Our administrator Gaëlle Henriet has had a varied career over the past 10 years, wearing various hats as a translator, a crochet tutor, and an admin assistant. She is now using her admin skills and her wealth of experience to help Actuation Lab run smoothly!
For this month’s Letters from the Lab, CEO Simon Bates sat down with Gaëlle to discuss just how she ended up here, and for her to give an honest take on what it is like working amongst a team of eager engineers/hardware nerds…
What did you do before working at Actuation Lab?
I was a translator for over 15 years, working freelance for the past 12 years or so. I’ve also been teaching crochet for the past eight years. In 2021, I realised that everything I had learned by running my own businesses meant that I could help other businesses with their admin, so I decided to leave the translation industry and I started offering admin services on a freelance basis. Then in March 2022 I joined Actuation Lab part time.
What attracted you to Actuation Lab and why did you apply for the role of Administrator?
I was immediately drawn to the eco-friendly side of what Actuation Lab want to achieve.
After having done translation work for some very big companies that didn’t align with my values (but I had to put food on the table…), I really wanted to work for a company that had a strong ethos and was trying to do something good for the planet. When I discovered Actuation Lab’s emphasis on reducing emissions in industry and read the job description, I knew I wanted in!
Given what you said about running your own businesses, would you say you’ve got a certain entrepreneurial spirit?
I suppose so, although to be honest, it’s quite exhausting!
When you start your own business, you don’t know if all the effort you’re putting in your marketing, etc., is going to pay off eventually. Trying to get your name out there is relentless.
In the translation industry, I didn’t really need to market myself that much, as I had rapidly built a good network.
In the crochet world, trying to find students was a lot of effort for not that much financial reward. The teaching in itself was extremely rewarding, and that’s why I kept going for so long.
Now it feels quite nice to be back in an employed role, and not to have to keep looking for clients and hoping to get work. I have plenty to do, and I can see directly how it’s benefitting my colleagues and the company in general. The deadlines are generally reasonable, and it’s also very lovely to be thanked for my work – that’s a nice change from the translation industry!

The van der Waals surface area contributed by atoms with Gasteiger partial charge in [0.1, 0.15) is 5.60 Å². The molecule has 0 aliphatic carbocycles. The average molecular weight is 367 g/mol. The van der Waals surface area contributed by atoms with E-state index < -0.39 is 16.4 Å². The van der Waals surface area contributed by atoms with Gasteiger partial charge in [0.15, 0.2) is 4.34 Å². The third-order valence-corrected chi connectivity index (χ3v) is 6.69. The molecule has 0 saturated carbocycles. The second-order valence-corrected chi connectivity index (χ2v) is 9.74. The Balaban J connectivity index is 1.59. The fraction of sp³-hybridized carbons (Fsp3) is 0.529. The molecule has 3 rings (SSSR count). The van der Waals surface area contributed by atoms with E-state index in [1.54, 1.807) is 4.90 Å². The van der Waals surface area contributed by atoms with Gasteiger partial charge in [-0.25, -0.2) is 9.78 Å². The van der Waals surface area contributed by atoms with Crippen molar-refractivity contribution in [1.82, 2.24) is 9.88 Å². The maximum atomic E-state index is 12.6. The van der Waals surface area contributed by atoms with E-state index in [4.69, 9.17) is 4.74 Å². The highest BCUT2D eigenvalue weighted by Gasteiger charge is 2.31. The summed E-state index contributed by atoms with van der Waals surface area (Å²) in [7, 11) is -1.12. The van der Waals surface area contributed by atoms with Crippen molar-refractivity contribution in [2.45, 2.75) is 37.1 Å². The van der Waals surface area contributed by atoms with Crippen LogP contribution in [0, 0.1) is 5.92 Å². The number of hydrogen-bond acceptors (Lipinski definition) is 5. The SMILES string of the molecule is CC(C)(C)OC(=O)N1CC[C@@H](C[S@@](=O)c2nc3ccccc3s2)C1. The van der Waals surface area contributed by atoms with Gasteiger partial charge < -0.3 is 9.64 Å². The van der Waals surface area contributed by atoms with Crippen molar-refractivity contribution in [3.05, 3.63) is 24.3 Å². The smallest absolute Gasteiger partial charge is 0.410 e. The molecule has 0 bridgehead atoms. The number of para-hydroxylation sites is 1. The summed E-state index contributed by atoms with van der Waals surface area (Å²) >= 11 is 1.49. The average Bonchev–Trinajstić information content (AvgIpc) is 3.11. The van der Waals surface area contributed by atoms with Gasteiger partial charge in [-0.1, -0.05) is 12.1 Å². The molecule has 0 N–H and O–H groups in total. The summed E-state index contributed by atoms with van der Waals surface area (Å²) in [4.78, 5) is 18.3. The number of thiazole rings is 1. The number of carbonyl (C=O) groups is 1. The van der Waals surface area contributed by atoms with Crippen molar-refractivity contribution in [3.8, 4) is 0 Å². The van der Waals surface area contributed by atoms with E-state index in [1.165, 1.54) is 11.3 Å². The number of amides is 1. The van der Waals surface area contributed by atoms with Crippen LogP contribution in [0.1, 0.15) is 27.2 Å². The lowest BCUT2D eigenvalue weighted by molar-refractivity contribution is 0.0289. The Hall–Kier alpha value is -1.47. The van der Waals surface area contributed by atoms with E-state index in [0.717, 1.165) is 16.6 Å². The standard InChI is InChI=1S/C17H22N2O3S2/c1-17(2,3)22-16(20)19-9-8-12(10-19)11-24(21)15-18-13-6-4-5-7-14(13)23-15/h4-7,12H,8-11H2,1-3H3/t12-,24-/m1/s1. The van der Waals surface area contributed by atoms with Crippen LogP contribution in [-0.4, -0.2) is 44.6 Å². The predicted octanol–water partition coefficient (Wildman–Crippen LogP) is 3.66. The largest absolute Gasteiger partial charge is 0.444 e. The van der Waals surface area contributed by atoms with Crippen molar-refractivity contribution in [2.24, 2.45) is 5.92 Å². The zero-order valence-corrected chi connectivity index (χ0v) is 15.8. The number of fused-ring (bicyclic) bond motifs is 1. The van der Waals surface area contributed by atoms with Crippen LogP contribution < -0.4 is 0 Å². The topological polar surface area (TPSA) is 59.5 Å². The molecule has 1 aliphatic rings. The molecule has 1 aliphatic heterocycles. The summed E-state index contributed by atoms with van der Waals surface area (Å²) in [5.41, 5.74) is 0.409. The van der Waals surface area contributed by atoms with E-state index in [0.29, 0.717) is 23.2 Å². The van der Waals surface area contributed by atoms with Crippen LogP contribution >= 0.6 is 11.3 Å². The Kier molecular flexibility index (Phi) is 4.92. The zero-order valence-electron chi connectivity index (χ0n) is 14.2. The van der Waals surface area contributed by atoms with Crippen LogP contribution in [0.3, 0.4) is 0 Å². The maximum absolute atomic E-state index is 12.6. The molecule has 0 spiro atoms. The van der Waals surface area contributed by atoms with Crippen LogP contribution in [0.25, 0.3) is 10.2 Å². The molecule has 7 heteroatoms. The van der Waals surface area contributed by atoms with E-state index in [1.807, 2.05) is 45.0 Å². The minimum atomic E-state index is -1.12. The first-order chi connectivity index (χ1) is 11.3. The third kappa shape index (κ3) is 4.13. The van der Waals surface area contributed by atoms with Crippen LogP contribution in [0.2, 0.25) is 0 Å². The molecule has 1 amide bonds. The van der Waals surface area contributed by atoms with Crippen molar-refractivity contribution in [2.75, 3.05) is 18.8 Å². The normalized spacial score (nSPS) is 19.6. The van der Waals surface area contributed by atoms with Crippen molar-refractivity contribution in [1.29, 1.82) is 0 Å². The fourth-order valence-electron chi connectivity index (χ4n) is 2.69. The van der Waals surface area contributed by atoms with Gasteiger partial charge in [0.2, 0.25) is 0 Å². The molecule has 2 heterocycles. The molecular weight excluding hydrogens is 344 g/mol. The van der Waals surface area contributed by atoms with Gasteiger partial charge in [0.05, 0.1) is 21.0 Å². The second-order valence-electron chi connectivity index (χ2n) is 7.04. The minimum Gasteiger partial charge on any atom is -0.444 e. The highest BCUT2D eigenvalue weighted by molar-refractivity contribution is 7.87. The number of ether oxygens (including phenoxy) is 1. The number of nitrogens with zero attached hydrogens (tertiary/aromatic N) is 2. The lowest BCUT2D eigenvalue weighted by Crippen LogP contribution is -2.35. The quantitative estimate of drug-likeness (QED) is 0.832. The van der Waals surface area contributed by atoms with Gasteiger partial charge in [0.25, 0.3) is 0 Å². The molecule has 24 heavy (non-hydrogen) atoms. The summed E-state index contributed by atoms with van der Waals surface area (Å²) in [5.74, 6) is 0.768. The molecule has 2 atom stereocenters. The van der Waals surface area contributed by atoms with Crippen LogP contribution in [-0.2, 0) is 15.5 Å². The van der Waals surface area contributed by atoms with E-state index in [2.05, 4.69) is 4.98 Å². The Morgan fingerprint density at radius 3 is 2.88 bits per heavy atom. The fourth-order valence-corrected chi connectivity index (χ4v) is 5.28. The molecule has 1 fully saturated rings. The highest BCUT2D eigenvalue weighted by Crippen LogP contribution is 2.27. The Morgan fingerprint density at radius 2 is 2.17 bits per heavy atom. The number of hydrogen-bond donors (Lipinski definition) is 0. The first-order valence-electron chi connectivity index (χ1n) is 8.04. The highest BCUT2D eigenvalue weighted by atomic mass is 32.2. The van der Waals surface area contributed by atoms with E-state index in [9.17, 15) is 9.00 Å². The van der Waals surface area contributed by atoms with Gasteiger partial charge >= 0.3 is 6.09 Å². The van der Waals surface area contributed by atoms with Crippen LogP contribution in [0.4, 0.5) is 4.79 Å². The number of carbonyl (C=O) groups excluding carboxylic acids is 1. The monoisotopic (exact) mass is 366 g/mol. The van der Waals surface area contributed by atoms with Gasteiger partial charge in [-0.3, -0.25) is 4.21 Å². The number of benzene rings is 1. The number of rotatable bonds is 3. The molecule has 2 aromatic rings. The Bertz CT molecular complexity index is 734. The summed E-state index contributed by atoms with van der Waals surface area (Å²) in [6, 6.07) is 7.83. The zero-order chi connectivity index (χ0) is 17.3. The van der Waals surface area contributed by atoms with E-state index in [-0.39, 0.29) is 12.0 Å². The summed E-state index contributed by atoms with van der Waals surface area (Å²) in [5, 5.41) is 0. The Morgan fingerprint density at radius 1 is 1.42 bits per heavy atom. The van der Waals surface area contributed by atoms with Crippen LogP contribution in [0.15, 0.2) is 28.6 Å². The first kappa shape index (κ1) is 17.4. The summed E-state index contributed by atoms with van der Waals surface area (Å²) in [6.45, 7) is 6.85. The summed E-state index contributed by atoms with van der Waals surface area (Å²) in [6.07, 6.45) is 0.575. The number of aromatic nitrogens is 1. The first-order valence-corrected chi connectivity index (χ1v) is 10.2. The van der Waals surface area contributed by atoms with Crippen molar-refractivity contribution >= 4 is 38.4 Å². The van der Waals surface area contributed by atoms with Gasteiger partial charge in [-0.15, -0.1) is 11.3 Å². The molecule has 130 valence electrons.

What does being the admin in a start-up actually look like?
As it was a newly created role, there was a lot of groundwork to do – the existing team had so much on their plate already, they didn’t have much time to spare on admin. There were overflowing inboxes to sort through, drawers and online folders to tidy up… The state of the stationery cupboard was dire: no scissors, no sticky notes, and only black pens!
Now I deal with the day-to-day tasks that are pretty much common to every business: I do the bookkeeping, send and reply to emails, take care of bookings and orders, update the company’s LinkedIn page and website, etc. Essentially, anything that’s not related to engineering or business development – I leave that to the rest of the team.
I’m also working on documenting the company’s processes, even if these are sometimes still in progress as Actuation Lab is evolving and expanding. The aim is to save everyone time in the long run – no need to waste time trying to figure things out, instructions are available.
And I’m always keen on creating a good spreadsheet when that can help streamline a process!
You joined a small team of very engineering-focused people. What is it like, working in such close proximity with engineers?
We think differently on some levels, and that’s quite fun to observe.
I’m very detail-focused and a bit of a stress head. Some things that I, as the admin, find extremely important may not seem relevant to the engineering team, so we’re constantly working on finding a reasonable balance.
We have a very different approach to deadlines… I remember a conversation with our Head of R&D, Tom Llewellyn-Jones, where he said “There’s 24 hours left”, clearly meaning “There’s STILL 24 hours left”, whereas in my head it was “There’s ONLY 24 hours left”!
It’s also very interesting to discover the engineering side of things. Obviously, what I’m learning is quite at high level, because I don’t have the technical knowledge to understand all the finer details of what’s going on. I’m amazed at how engineers come up with solutions to new problems so quickly and ingeniously – they’re a really clever bunch!
You have been through our standard 3D printing session with one of our R&D engineers, Matthew Hollis. Did you expect this sort of thing when you applied for the job?
I didn’t! To be fair, as the only non-techie person in the team, I have to say that everyone always takes the time to explain things to me. This has been their attitude from the start, so I’m never afraid to ask questions!
When I asked if I could be shown the basics of how 3D printing works, just so that I’d have a general idea, I didn’t expect to be offered a full hands-on workshop, which was really cool. I now have a lovely little 3D printed penguin sitting proudly above my desk.